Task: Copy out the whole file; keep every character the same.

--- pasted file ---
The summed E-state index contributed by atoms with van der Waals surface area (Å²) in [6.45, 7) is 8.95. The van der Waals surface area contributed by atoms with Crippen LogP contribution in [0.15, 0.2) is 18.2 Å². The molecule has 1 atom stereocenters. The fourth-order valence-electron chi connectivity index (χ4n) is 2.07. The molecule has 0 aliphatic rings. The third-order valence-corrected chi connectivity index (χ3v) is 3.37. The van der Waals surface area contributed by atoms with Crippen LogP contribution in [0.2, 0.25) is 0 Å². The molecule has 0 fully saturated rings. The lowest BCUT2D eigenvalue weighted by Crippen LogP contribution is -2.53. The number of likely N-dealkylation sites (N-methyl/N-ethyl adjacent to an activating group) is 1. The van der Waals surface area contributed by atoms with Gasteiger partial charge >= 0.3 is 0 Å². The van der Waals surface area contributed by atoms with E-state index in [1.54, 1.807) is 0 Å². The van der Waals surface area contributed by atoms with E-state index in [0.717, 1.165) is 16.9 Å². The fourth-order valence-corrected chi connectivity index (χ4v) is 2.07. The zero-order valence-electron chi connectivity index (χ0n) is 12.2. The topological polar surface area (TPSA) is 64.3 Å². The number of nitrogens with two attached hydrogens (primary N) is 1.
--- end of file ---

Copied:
The summed E-state index contributed by atoms with van der Waals surface area (Å²) in [6.45, 7) is 8.95. The van der Waals surface area contributed by atoms with Crippen LogP contribution in [0.15, 0.2) is 18.2 Å². The molecule has 1 atom stereocenters. The fourth-order valence-electron chi connectivity index (χ4n) is 2.07. The molecule has 0 aliphatic rings. The third-order valence-corrected chi connectivity index (χ3v) is 3.37. The van der Waals surface area contributed by atoms with Crippen LogP contribution in [0.2, 0.25) is 0 Å². The molecule has 0 fully saturated rings. The lowest BCUT2D eigenvalue weighted by Crippen LogP contribution is -2.53. The number of likely N-dealkylation sites (N-methyl/N-ethyl adjacent to an activating group) is 1. The van der Waals surface area contributed by atoms with Gasteiger partial charge >= 0.3 is 0 Å². The van der Waals surface area contributed by atoms with E-state index in [1.54, 1.807) is 0 Å². The van der Waals surface area contributed by atoms with E-state index in [0.717, 1.165) is 16.9 Å². The fourth-order valence-corrected chi connectivity index (χ4v) is 2.07. The zero-order valence-electron chi connectivity index (χ0n) is 12.2. The topological polar surface area (TPSA) is 64.3 Å². The number of nitrogens with two attached hydrogens (primary N) is 1.